Eighty years ago, on the evening of August 23, 1939, Nazi Germany and the Soviet Union shocked the world by signing a nonaggression pact in Moscow that contained a secret protocol carving up Eastern Europe into mutual spheres of influence, and ensuring that the dictators would stay out of each other’s way as they carried out their agendas.
As a result, on September 1, 1939, World War II began with Germany’s invasion of Poland, followed by the Soviet Union’s invasion of Poland two weeks later. The attack on Poland placed Britain and France at war with Germany. This was a double win for Stalin, pitting both his enemies in the west–Nazi Germany and the Allies–against each other.
For Hitler, the pact was an act of expediency that allowed him to invade Poland and further his ambitions in Western Europe without fear of Russian reprisals. For Stalin, the Secret Protocol was a chance to regain territory lost by Russia after World War I.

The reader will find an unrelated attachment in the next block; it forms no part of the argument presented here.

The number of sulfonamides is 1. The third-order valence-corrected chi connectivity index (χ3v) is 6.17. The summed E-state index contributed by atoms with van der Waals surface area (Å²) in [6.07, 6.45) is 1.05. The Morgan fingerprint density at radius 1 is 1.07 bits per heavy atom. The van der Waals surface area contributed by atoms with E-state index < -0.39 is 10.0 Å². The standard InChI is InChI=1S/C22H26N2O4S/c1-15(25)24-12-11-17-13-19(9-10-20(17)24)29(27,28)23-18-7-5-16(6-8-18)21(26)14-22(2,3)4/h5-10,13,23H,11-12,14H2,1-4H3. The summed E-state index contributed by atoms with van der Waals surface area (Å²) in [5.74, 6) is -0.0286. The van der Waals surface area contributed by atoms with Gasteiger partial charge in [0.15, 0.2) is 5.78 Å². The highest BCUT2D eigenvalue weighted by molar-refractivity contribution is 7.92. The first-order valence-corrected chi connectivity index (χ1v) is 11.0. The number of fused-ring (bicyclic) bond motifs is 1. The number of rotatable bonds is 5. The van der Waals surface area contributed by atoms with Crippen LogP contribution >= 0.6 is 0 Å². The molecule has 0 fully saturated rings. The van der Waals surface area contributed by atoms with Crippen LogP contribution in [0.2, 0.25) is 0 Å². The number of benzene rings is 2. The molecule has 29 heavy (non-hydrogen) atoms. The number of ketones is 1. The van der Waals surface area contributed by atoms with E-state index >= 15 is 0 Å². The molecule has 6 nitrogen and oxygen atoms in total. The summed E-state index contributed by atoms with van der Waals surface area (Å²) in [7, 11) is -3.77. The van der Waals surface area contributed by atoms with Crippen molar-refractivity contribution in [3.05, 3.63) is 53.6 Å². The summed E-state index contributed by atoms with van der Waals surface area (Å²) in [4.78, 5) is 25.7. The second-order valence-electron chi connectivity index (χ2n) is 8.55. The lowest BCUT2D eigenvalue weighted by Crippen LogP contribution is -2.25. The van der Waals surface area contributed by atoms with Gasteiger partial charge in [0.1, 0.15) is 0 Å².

(The existence of the Secret Protocol was denied by the Soviet Union for decades. It was finally published by the Russian Foreign Ministry in 1992. It had been published in the West shortly after the war.)
After the invasion of Poland, Hitler put his plans on hold but Stalin rushed to fulfill his part of the deal. In October, he issued demands to Estonia, Latvia, and Lithuania, and to Finland. When negotiations with the Finns broke down, Russia invaded Finland on November 30, 1939, and the Winter War began, the setting for my novel Lost Ground.
The David-and-Goliath battle caught the imagination of the world. Support poured in from everywhere, although not the military support the Finns needed. Until now Finland had been almost totally unknown, even in Europe. Now the eyes of the world were fixed on its life and death struggle.
And it was indeed a heroic struggle. Stalin’s generals had told him the war would be over in 2 weeks, but the Finnish army stopped their advance. The Finnish people united behind their army under Marshall Mannerheim. Former differences were put aside and everyone pitched in.
In the end the tiny Finnish army was forced to bow to an armistice, after inflicting huge casualties on the invaders. The result was the loss of most of Karelia, including the city of Viipuri (Vyborg). The armistice was signed on March 12, 1940.
Here is a gallery of pictures and images of the Winter War. (Photos from SAKuva Finnish War Archives unless otherwise noted).